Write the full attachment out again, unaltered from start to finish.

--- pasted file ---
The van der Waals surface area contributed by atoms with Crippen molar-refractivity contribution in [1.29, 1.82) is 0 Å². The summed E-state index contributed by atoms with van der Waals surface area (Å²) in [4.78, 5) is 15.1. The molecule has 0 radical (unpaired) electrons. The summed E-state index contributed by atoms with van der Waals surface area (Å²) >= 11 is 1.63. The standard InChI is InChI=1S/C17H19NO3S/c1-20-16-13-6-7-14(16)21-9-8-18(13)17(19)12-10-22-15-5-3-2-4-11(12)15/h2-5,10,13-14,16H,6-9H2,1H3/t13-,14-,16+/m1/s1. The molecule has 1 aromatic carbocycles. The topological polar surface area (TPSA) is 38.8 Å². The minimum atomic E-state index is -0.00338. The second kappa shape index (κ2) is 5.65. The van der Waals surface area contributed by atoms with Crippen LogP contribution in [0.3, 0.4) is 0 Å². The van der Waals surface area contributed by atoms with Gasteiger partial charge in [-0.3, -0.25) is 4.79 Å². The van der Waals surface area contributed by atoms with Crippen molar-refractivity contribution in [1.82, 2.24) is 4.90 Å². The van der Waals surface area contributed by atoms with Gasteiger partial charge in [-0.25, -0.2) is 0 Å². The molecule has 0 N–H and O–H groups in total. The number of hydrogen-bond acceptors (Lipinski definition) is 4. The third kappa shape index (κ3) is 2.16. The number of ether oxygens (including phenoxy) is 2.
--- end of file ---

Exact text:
The van der Waals surface area contributed by atoms with Crippen molar-refractivity contribution in [1.29, 1.82) is 0 Å². The summed E-state index contributed by atoms with van der Waals surface area (Å²) in [4.78, 5) is 15.1. The molecule has 0 radical (unpaired) electrons. The summed E-state index contributed by atoms with van der Waals surface area (Å²) >= 11 is 1.63. The standard InChI is InChI=1S/C17H19NO3S/c1-20-16-13-6-7-14(16)21-9-8-18(13)17(19)12-10-22-15-5-3-2-4-11(12)15/h2-5,10,13-14,16H,6-9H2,1H3/t13-,14-,16+/m1/s1. The molecule has 1 aromatic carbocycles. The topological polar surface area (TPSA) is 38.8 Å². The minimum atomic E-state index is -0.00338. The second kappa shape index (κ2) is 5.65. The van der Waals surface area contributed by atoms with Crippen LogP contribution in [0.3, 0.4) is 0 Å². The van der Waals surface area contributed by atoms with Gasteiger partial charge in [-0.3, -0.25) is 4.79 Å². The van der Waals surface area contributed by atoms with Crippen molar-refractivity contribution in [1.82, 2.24) is 4.90 Å². The van der Waals surface area contributed by atoms with Gasteiger partial charge in [-0.25, -0.2) is 0 Å². The molecule has 0 N–H and O–H groups in total. The number of hydrogen-bond acceptors (Lipinski definition) is 4. The third kappa shape index (κ3) is 2.16. The number of ether oxygens (including phenoxy) is 2.